From early 2001, the Ministry of Education began developing new National Curricula in an endeavour to model the system of education on child centred learning methods. The school structure is divided into four key stages: the first three years in elementary school, Prathom 1 - 3, are for age groups 6 to 8, the second level, Prathom 4 through 6 are for age groups 9 to 11, the third level, Matthayom 1 - 3, is for age groups 12 to 14, and the upper level of schooling consists of Matthayom 4 - 6, for age groups 15 to 17. On the completion of each level, students need to pass the NET (National Educational Test) to graduate. Children are required only to attend six years of elementary school and at least the first three years of high school. Those who graduate from the sixth year of high school are candidates for two decisive tests: O-NET (Ordinary National Educational Test) and A-NET (Advanced National Educational Test). After graduating from high school, many students in the major cities will choose to continue their education to bachelor degree level, and will need to pass the CUAS (Central University Admission System) which contains 50% of O-NET and A-NET results and the other half of the fourth level GPA (Grade Point Average). Many changes and experiments in the university admissions system have taken place since 2001, but by late 2007 a nationwide system had yet to be accepted by the students, the universities, and the government.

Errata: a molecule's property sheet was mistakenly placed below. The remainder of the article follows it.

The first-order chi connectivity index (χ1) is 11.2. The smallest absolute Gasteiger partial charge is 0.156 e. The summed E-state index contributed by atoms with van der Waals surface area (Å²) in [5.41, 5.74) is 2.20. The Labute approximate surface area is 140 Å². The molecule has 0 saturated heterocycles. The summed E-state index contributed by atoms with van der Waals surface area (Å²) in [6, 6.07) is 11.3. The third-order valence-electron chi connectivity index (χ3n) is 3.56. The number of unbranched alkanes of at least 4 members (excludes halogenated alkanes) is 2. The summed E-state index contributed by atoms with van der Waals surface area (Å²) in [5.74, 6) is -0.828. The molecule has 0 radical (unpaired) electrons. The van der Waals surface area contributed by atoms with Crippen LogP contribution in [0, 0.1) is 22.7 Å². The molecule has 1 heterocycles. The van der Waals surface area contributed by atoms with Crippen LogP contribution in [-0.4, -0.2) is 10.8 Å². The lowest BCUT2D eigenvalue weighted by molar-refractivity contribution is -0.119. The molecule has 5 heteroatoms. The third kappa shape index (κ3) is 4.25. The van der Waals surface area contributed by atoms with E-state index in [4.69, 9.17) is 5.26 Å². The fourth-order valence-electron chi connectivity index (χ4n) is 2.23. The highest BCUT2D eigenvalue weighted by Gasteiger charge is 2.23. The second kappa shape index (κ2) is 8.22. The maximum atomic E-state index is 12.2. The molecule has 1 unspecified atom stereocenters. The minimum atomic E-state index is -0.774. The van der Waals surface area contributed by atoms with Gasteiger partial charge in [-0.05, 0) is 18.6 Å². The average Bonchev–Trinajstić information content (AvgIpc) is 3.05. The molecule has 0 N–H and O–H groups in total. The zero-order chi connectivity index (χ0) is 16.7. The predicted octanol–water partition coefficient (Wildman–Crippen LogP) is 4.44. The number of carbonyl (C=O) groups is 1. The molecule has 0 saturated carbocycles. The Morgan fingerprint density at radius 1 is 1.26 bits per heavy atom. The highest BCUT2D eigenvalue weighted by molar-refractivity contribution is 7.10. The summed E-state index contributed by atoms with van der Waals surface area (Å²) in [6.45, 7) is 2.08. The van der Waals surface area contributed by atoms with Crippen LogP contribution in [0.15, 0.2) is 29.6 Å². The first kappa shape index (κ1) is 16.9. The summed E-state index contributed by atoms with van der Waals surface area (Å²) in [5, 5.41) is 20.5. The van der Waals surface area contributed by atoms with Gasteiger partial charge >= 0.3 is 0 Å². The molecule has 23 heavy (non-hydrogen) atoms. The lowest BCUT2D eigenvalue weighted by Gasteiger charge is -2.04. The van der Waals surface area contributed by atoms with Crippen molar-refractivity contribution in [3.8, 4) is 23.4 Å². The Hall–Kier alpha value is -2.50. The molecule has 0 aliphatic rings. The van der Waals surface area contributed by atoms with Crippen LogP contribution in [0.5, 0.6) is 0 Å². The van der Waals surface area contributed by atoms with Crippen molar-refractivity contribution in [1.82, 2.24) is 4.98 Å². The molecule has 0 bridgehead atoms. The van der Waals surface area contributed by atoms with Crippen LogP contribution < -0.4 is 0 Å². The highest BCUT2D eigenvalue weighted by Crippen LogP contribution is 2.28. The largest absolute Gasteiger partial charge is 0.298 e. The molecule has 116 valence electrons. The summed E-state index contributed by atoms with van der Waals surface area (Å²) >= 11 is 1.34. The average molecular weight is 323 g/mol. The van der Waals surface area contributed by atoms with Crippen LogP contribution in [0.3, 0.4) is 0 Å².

Public schools are administered by the government, and the private sector comprises schools run for profit and fee-paying non-profit schools which are often run by charitable organisations. Village and sub-district schools usually provide pre-school kindergarten ("anuban") and elementary classes, while in the district towns, schools will serve their areas with comprehensive schools with all the classes from kindergarten to age 14, and separate secondary schools for ages 11 through 17. Rural schools are generally less well equipped than the schools in the cities and the standard of instruction, particularly for the English language, is much lower, and many high school students will commute 60 - 80 kilometres to schools in the nearest city.